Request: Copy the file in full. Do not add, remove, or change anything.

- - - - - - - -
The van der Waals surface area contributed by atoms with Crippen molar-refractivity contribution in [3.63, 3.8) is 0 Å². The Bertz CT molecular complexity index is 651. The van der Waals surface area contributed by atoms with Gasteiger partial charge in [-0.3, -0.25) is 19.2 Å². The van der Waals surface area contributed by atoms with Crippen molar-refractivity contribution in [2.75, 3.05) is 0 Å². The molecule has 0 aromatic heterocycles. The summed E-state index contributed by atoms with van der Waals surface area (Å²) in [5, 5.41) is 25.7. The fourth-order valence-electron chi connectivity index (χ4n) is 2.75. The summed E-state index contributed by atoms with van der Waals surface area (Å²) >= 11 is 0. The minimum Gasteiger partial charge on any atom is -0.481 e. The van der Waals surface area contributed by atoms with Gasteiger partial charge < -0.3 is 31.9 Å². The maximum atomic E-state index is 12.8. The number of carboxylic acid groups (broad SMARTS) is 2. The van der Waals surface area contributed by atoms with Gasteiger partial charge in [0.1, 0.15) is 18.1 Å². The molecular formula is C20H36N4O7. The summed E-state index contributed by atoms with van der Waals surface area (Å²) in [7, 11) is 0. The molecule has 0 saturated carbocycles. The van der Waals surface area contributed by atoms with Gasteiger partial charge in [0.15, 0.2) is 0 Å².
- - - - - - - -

The van der Waals surface area contributed by atoms with Crippen molar-refractivity contribution in [3.63, 3.8) is 0 Å². The Bertz CT molecular complexity index is 651. The van der Waals surface area contributed by atoms with Gasteiger partial charge in [-0.3, -0.25) is 19.2 Å². The van der Waals surface area contributed by atoms with Crippen molar-refractivity contribution in [2.75, 3.05) is 0 Å². The molecule has 0 aromatic heterocycles. The summed E-state index contributed by atoms with van der Waals surface area (Å²) in [5, 5.41) is 25.7. The fourth-order valence-electron chi connectivity index (χ4n) is 2.75. The summed E-state index contributed by atoms with van der Waals surface area (Å²) >= 11 is 0. The minimum Gasteiger partial charge on any atom is -0.481 e. The van der Waals surface area contributed by atoms with Gasteiger partial charge < -0.3 is 31.9 Å². The maximum atomic E-state index is 12.8. The number of carboxylic acid groups (broad SMARTS) is 2. The van der Waals surface area contributed by atoms with Gasteiger partial charge in [0.1, 0.15) is 18.1 Å². The molecular formula is C20H36N4O7. The summed E-state index contributed by atoms with van der Waals surface area (Å²) in [7, 11) is 0. The molecule has 0 saturated carbocycles. The van der Waals surface area contributed by atoms with Gasteiger partial charge in [0.15, 0.2) is 0 Å².